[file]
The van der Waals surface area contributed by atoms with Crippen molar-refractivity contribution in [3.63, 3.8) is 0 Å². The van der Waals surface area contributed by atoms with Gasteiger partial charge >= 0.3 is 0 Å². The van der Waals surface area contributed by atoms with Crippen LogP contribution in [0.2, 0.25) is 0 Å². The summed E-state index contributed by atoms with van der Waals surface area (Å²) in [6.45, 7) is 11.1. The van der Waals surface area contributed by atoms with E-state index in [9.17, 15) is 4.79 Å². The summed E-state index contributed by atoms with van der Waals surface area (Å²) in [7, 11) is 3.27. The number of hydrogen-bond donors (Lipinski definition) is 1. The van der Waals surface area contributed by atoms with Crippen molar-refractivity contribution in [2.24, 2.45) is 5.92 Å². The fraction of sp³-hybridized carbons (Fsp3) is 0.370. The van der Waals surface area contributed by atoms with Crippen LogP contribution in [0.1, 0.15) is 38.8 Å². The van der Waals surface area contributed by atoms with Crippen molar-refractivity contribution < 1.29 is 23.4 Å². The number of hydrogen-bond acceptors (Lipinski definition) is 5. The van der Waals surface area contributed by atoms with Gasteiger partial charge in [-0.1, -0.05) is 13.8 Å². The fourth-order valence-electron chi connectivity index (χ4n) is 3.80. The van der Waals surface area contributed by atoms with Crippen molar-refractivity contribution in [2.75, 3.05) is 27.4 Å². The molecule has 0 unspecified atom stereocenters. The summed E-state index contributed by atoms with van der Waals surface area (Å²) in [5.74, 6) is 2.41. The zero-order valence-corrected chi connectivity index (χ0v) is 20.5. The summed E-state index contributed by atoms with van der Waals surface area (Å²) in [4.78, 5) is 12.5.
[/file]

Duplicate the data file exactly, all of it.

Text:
The van der Waals surface area contributed by atoms with Crippen molar-refractivity contribution in [3.63, 3.8) is 0 Å². The van der Waals surface area contributed by atoms with Gasteiger partial charge >= 0.3 is 0 Å². The van der Waals surface area contributed by atoms with Crippen LogP contribution in [0.2, 0.25) is 0 Å². The summed E-state index contributed by atoms with van der Waals surface area (Å²) in [6.45, 7) is 11.1. The van der Waals surface area contributed by atoms with E-state index in [9.17, 15) is 4.79 Å². The summed E-state index contributed by atoms with van der Waals surface area (Å²) in [7, 11) is 3.27. The number of hydrogen-bond donors (Lipinski definition) is 1. The van der Waals surface area contributed by atoms with Crippen molar-refractivity contribution in [2.24, 2.45) is 5.92 Å². The fraction of sp³-hybridized carbons (Fsp3) is 0.370. The van der Waals surface area contributed by atoms with Crippen LogP contribution in [0.1, 0.15) is 38.8 Å². The van der Waals surface area contributed by atoms with Crippen molar-refractivity contribution < 1.29 is 23.4 Å². The number of hydrogen-bond acceptors (Lipinski definition) is 5. The van der Waals surface area contributed by atoms with Gasteiger partial charge in [-0.1, -0.05) is 13.8 Å². The fourth-order valence-electron chi connectivity index (χ4n) is 3.80. The van der Waals surface area contributed by atoms with Crippen molar-refractivity contribution in [2.75, 3.05) is 27.4 Å². The molecule has 0 unspecified atom stereocenters. The summed E-state index contributed by atoms with van der Waals surface area (Å²) in [5.74, 6) is 2.41. The zero-order valence-corrected chi connectivity index (χ0v) is 20.5. The summed E-state index contributed by atoms with van der Waals surface area (Å²) in [4.78, 5) is 12.5.